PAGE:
You Don’t Always Need to Have An Opinion & There Is No Harm In Changing Your Mind

What sometimes makes it hard for me to write or speak is a lack of confidence in my understanding of the topic at hand. I feel that if I am not aware and have no deepened understanding of every single aspect involved, I have no right to an opinion, let alone to put one into words. I sometimes ignore these inhibitions, which is the only reason I have ever uttered any statement at all: It is painfully clear to me that I know very little and practically none of what I know is for sure. As expected, academia has only made this worse. The fact is that if everyone lived by the golden standard of only speaking or writing when they are truly an expert — I have hardly ever heard anyone I believe to be an expert call themselves this -, we would live in a quiet world.

To find a happy medium between being a silent contemplator and a shouting fool (I generally try to lean towards the first) I live by several guidelines. These are standards I hold myself to. I have deep respect for those who are always right and firm, who have never had to own up to an error in judgement, but I am not one of them.

It is fully okay — more than that: it is honest, human and respectable — to not always have an opinion. We have access to huge amounts of information, it is impossible to absorb and process it all. There is no pride in simply regurgitating the thoughts of others without critically assessing them. The relentless pressure to always be informed and able to verbalise a thought on everything that goes on is dangerous and if we succumb to it, this will eventually lead to the death of critical thought.

My second rule of thumb is of an ambiguous character. Try to remain unbiased when familiarising yourself with a topic; usually after having been steered in one direction by several convincing authors one starts to adopt their point of view. Remain silent however until you feel you know enough. And therein lies the problem: What quantifies enough? At least hearing a large portion of the facts (problematic, since one can never know “how many” facts there are to know and a “large” portion of an unknown quantity cannot be identified, but we have to make do) and multiple opposing — well formulated and constructed — opinions. Don’t simply accept, question. Check sources mentioned in footnotes. Be quiet. Listen. Read. Question. Understand.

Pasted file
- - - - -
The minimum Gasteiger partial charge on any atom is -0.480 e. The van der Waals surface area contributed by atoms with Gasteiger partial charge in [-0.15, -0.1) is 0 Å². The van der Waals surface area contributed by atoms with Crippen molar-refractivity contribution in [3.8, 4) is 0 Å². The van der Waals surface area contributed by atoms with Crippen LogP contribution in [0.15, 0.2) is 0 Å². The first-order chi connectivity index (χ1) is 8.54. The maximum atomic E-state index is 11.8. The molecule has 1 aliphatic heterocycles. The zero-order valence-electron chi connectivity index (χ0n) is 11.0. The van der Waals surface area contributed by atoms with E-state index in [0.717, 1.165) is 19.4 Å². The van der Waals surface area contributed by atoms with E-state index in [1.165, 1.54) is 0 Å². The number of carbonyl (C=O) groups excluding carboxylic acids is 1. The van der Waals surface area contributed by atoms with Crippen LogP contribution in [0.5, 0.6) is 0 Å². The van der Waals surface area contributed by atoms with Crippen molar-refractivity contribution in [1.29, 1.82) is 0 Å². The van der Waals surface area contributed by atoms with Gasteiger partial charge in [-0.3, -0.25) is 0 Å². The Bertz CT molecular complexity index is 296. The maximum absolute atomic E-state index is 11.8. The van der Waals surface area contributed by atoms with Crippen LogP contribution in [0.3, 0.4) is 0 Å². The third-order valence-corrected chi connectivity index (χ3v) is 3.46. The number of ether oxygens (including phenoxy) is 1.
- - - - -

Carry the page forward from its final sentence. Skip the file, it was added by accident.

Even though this is counterintuitive — we are proud creatures after all -, it is imperative to be able to admit when you have been wrong or have changed your mind. By doing so you would be following in the footsteps of many great thinkers. How are we supposed to be able to grow if we are rigid? How can we move forward if we are immovable?

Always be kind, especially when you disagree. I get the impression that an unkind response to a well-construed argument often either stems from fear that a shaky foundation will be uncovered or from a simple misunderstanding of what a discussion is supposed to be. Never revert to shady rhetorics, such as personal attack. Listen. Question. Understand. Argue. And repeat.

When you are sure of what you stand for, when you believe wholeheartedly that what you know to be right is not being heard, when you are certain that it is critical that you’re listened to: Then don’t be afraid to shout.

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